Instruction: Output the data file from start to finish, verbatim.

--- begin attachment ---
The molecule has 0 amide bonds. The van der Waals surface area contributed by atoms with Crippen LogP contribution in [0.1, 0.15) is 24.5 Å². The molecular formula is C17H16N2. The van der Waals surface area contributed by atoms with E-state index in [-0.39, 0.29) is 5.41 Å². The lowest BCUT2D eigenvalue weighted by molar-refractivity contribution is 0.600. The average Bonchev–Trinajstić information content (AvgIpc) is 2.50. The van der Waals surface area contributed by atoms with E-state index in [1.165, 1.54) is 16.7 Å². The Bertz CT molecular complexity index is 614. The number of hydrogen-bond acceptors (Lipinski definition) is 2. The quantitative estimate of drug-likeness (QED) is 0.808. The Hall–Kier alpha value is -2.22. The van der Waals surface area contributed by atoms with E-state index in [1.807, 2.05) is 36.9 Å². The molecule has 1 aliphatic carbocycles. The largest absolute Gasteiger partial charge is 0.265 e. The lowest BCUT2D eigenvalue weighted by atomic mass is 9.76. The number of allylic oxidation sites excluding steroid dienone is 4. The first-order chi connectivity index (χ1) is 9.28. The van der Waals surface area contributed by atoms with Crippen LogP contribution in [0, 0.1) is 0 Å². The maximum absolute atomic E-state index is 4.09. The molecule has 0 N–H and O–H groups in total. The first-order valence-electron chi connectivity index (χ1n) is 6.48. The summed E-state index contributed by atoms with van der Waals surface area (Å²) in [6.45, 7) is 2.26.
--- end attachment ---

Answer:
The molecule has 0 amide bonds. The van der Waals surface area contributed by atoms with Crippen LogP contribution in [0.1, 0.15) is 24.5 Å². The molecular formula is C17H16N2. The van der Waals surface area contributed by atoms with E-state index in [-0.39, 0.29) is 5.41 Å². The lowest BCUT2D eigenvalue weighted by molar-refractivity contribution is 0.600. The average Bonchev–Trinajstić information content (AvgIpc) is 2.50. The van der Waals surface area contributed by atoms with E-state index in [1.165, 1.54) is 16.7 Å². The Bertz CT molecular complexity index is 614. The number of hydrogen-bond acceptors (Lipinski definition) is 2. The quantitative estimate of drug-likeness (QED) is 0.808. The Hall–Kier alpha value is -2.22. The van der Waals surface area contributed by atoms with E-state index in [1.807, 2.05) is 36.9 Å². The molecule has 1 aliphatic carbocycles. The largest absolute Gasteiger partial charge is 0.265 e. The lowest BCUT2D eigenvalue weighted by atomic mass is 9.76. The number of allylic oxidation sites excluding steroid dienone is 4. The first-order chi connectivity index (χ1) is 9.28. The van der Waals surface area contributed by atoms with Crippen LogP contribution in [0, 0.1) is 0 Å². The maximum absolute atomic E-state index is 4.09. The molecule has 0 N–H and O–H groups in total. The first-order valence-electron chi connectivity index (χ1n) is 6.48. The summed E-state index contributed by atoms with van der Waals surface area (Å²) in [6.45, 7) is 2.26.